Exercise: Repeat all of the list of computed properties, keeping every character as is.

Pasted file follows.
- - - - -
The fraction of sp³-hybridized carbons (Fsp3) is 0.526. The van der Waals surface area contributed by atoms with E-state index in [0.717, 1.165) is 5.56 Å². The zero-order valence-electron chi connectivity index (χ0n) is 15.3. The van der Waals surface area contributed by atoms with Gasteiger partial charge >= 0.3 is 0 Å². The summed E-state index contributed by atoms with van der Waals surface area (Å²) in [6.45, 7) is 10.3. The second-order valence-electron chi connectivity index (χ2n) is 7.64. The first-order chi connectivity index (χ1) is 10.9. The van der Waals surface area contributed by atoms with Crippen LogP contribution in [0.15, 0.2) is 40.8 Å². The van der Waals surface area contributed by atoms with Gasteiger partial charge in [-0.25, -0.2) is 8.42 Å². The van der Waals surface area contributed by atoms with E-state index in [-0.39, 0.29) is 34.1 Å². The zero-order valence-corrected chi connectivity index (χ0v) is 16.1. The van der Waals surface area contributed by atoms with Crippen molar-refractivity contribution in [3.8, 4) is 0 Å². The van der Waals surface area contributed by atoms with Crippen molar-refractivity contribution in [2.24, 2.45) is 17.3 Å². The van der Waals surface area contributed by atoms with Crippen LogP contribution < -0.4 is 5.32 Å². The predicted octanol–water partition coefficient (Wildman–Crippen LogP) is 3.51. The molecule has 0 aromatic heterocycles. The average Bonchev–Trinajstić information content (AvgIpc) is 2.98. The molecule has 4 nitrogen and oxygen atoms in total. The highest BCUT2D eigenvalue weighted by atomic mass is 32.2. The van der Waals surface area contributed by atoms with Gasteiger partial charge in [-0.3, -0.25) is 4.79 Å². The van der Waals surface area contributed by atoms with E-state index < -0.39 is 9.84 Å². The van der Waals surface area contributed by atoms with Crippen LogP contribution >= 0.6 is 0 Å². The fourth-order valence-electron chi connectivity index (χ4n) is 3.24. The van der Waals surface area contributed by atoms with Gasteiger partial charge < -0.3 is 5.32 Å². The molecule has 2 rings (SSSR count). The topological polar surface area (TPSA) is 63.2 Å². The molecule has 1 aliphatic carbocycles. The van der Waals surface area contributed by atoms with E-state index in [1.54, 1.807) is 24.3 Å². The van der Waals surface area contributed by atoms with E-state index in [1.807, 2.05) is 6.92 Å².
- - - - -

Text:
The fraction of sp³-hybridized carbons (Fsp3) is 0.526. The van der Waals surface area contributed by atoms with E-state index in [0.717, 1.165) is 5.56 Å². The zero-order valence-electron chi connectivity index (χ0n) is 15.3. The van der Waals surface area contributed by atoms with Gasteiger partial charge >= 0.3 is 0 Å². The summed E-state index contributed by atoms with van der Waals surface area (Å²) in [6.45, 7) is 10.3. The second-order valence-electron chi connectivity index (χ2n) is 7.64. The first-order chi connectivity index (χ1) is 10.9. The van der Waals surface area contributed by atoms with Crippen LogP contribution in [0.15, 0.2) is 40.8 Å². The van der Waals surface area contributed by atoms with Gasteiger partial charge in [-0.25, -0.2) is 8.42 Å². The van der Waals surface area contributed by atoms with E-state index in [-0.39, 0.29) is 34.1 Å². The zero-order valence-corrected chi connectivity index (χ0v) is 16.1. The van der Waals surface area contributed by atoms with Crippen molar-refractivity contribution in [3.8, 4) is 0 Å². The van der Waals surface area contributed by atoms with Crippen molar-refractivity contribution in [2.24, 2.45) is 17.3 Å². The van der Waals surface area contributed by atoms with Crippen LogP contribution < -0.4 is 5.32 Å². The predicted octanol–water partition coefficient (Wildman–Crippen LogP) is 3.51. The molecule has 0 aromatic heterocycles. The average Bonchev–Trinajstić information content (AvgIpc) is 2.98. The molecule has 4 nitrogen and oxygen atoms in total. The highest BCUT2D eigenvalue weighted by atomic mass is 32.2. The van der Waals surface area contributed by atoms with Gasteiger partial charge in [-0.3, -0.25) is 4.79 Å². The van der Waals surface area contributed by atoms with E-state index < -0.39 is 9.84 Å². The van der Waals surface area contributed by atoms with Crippen LogP contribution >= 0.6 is 0 Å². The fourth-order valence-electron chi connectivity index (χ4n) is 3.24. The van der Waals surface area contributed by atoms with Gasteiger partial charge < -0.3 is 5.32 Å². The molecule has 2 rings (SSSR count). The topological polar surface area (TPSA) is 63.2 Å². The molecule has 1 aliphatic carbocycles. The van der Waals surface area contributed by atoms with E-state index in [1.54, 1.807) is 24.3 Å². The van der Waals surface area contributed by atoms with E-state index in [1.807, 2.05) is 6.92 Å².